"It seems to me that since five of the six towns engage Ronald Rappaport as their counsel, that they might be interested in knowing what he has to say about the legality of this," Ms. Mitchell said.

"The money [for administrative costs] can never come from the hospital to the county," Ms. Mitchell said, in her own summary of Mr. Rappaport's opinion.

Ms. Borer began to silently laugh, and Ms. Mitchell questioned her humor.

"Carol, do you disagree?" she said.

"No, I don't agree or disagree," Ms. Borer replied.

"This committee doesn't have the authority to amend the inter-municipal agreement," Mr. Wey concluded.

"Chilmark voted $96,000 to give to this project. That is the money we voted to give and that is all we want to pay," said Chilmark selectman Warren Doty, who is a member of the subcommittee.

"The hospital will abide by this committee's recommendation and we will live up to the terms of the contract. And we will pay the fee if that is what the committee says we should do," said hospital chief executive officer Kevin Burchill, who attended the meeting.

Mr. Burchill and Ms. Borer were apparently the only two people who knew about the separate contract for the fee.

Two weeks ago Ms. Borer called it a side contract, but last night Mr. Burchill said he preferred to give it another name.

"What's been characterized as a side agreement I would prefer to call a concurrent agreement," he said.

The contract between the county and the hospital has been marred by other problems. Among other things, the emergency medical services procurement committee has not kept proper minutes of its meetings for the better part of a year.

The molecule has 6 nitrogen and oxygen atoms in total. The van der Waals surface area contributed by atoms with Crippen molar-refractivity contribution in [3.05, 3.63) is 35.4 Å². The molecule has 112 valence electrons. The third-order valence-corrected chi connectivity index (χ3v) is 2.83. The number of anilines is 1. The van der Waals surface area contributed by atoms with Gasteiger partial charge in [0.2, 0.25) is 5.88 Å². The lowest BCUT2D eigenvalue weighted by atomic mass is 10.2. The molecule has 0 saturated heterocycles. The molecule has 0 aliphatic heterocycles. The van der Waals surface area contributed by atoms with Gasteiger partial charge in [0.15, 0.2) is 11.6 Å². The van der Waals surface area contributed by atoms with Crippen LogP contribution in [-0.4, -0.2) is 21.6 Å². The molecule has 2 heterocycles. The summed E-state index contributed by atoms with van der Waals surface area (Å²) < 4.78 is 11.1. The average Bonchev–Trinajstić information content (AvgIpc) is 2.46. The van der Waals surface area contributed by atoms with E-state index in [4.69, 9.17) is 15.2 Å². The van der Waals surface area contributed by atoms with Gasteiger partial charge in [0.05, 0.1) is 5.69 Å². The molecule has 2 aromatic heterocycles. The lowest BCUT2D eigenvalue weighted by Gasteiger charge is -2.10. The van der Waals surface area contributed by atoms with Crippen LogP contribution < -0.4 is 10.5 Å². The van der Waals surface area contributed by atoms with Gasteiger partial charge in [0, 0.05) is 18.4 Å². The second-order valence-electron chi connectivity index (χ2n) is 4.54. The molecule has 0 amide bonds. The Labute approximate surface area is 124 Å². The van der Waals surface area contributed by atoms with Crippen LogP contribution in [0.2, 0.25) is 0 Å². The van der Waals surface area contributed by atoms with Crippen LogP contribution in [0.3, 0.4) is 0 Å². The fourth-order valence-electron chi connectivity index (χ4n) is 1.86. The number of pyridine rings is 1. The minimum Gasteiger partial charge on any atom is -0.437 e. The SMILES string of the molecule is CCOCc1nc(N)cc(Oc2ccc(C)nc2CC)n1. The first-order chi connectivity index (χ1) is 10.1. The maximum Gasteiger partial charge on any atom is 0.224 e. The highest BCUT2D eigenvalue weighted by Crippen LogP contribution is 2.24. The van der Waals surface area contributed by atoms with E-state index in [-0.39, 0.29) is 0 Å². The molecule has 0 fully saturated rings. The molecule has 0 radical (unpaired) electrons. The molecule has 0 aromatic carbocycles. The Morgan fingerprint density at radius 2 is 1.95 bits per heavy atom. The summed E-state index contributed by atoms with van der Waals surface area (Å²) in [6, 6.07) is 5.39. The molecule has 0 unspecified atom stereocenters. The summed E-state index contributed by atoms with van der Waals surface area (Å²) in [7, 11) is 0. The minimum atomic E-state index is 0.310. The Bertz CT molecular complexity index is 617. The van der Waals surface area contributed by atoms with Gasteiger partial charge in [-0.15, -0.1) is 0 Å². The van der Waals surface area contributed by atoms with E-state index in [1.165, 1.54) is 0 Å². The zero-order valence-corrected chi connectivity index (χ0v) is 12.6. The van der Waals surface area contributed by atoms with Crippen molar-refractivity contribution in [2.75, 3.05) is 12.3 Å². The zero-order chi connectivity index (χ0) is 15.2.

Last night Mr. Sawyer, who is chairman of the committee, announced at the outset that a person was present who will be paid to keep minutes of the committee meetings.

In the end last night, the committee voted what amounted to a clarification of the contract and any administrative fees. The committee agreed that all incidental fees, including fees for legal expenses, minute-keeping and travel will be charged to the towns, and also that all bills to the towns will first require approval from the subcommittee. All other costs, including costs associated with producing activity reports in connection with the contract, will be paid by the hospital.

Also last night the committee set up a smaller, three-member subcommittee to meet with Mr. Burchill and review the reporting requirements associated with the contract.

There was general agreement that while the committee wants to have some reporting from the hospital in connection with the contract, that the administrative part of the contract was never intended to be a huge burden.

Mr. Burchill said eliminating the fee is good news for the hospital.

"We just made $49,500," he said.

Mr. Wey said the main point is that the money was intended for the hospital emergency room.

"The hospital should have as much of the $495,000 as possible to spend on emergency room service," he said.

Mrs. Mitchell agreed.

"The $495,000 should go to care and not administrative costs," she said.